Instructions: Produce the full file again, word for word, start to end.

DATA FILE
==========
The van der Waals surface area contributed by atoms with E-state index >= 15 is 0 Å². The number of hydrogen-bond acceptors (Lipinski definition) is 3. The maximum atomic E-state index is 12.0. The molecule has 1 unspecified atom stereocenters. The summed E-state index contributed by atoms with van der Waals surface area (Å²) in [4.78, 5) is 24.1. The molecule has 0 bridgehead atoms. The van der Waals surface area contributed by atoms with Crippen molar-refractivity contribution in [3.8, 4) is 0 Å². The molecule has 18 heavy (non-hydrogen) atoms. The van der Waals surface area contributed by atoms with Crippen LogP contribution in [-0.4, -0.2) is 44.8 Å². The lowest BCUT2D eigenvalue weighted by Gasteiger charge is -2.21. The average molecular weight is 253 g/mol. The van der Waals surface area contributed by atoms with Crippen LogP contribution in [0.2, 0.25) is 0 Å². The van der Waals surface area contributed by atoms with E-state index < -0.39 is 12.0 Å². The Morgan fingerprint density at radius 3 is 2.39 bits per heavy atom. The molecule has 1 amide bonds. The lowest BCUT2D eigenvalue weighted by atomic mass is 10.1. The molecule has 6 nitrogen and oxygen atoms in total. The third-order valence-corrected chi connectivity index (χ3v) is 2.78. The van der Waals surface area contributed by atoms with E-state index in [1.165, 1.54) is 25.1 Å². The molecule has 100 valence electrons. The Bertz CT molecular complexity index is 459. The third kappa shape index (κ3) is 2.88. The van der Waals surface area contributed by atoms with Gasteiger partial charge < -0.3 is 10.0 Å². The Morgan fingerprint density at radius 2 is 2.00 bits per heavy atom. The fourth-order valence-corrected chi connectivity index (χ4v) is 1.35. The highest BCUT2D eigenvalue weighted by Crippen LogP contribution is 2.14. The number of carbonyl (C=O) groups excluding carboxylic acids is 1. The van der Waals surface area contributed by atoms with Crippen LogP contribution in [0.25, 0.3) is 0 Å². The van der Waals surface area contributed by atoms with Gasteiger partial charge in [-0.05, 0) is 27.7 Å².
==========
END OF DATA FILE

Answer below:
The van der Waals surface area contributed by atoms with E-state index >= 15 is 0 Å². The number of hydrogen-bond acceptors (Lipinski definition) is 3. The maximum atomic E-state index is 12.0. The molecule has 1 unspecified atom stereocenters. The summed E-state index contributed by atoms with van der Waals surface area (Å²) in [4.78, 5) is 24.1. The molecule has 0 bridgehead atoms. The van der Waals surface area contributed by atoms with Crippen molar-refractivity contribution in [3.8, 4) is 0 Å². The molecule has 18 heavy (non-hydrogen) atoms. The van der Waals surface area contributed by atoms with Crippen LogP contribution in [-0.4, -0.2) is 44.8 Å². The lowest BCUT2D eigenvalue weighted by Gasteiger charge is -2.21. The average molecular weight is 253 g/mol. The van der Waals surface area contributed by atoms with Crippen LogP contribution in [0.2, 0.25) is 0 Å². The van der Waals surface area contributed by atoms with E-state index < -0.39 is 12.0 Å². The Morgan fingerprint density at radius 3 is 2.39 bits per heavy atom. The molecule has 1 amide bonds. The lowest BCUT2D eigenvalue weighted by atomic mass is 10.1. The molecule has 6 nitrogen and oxygen atoms in total. The third-order valence-corrected chi connectivity index (χ3v) is 2.78. The van der Waals surface area contributed by atoms with E-state index in [1.165, 1.54) is 25.1 Å². The molecule has 100 valence electrons. The Bertz CT molecular complexity index is 459. The third kappa shape index (κ3) is 2.88. The van der Waals surface area contributed by atoms with Gasteiger partial charge < -0.3 is 10.0 Å². The Morgan fingerprint density at radius 2 is 2.00 bits per heavy atom. The fourth-order valence-corrected chi connectivity index (χ4v) is 1.35. The highest BCUT2D eigenvalue weighted by Crippen LogP contribution is 2.14. The number of carbonyl (C=O) groups excluding carboxylic acids is 1. The van der Waals surface area contributed by atoms with Crippen LogP contribution in [0.25, 0.3) is 0 Å². The van der Waals surface area contributed by atoms with Gasteiger partial charge in [-0.05, 0) is 27.7 Å².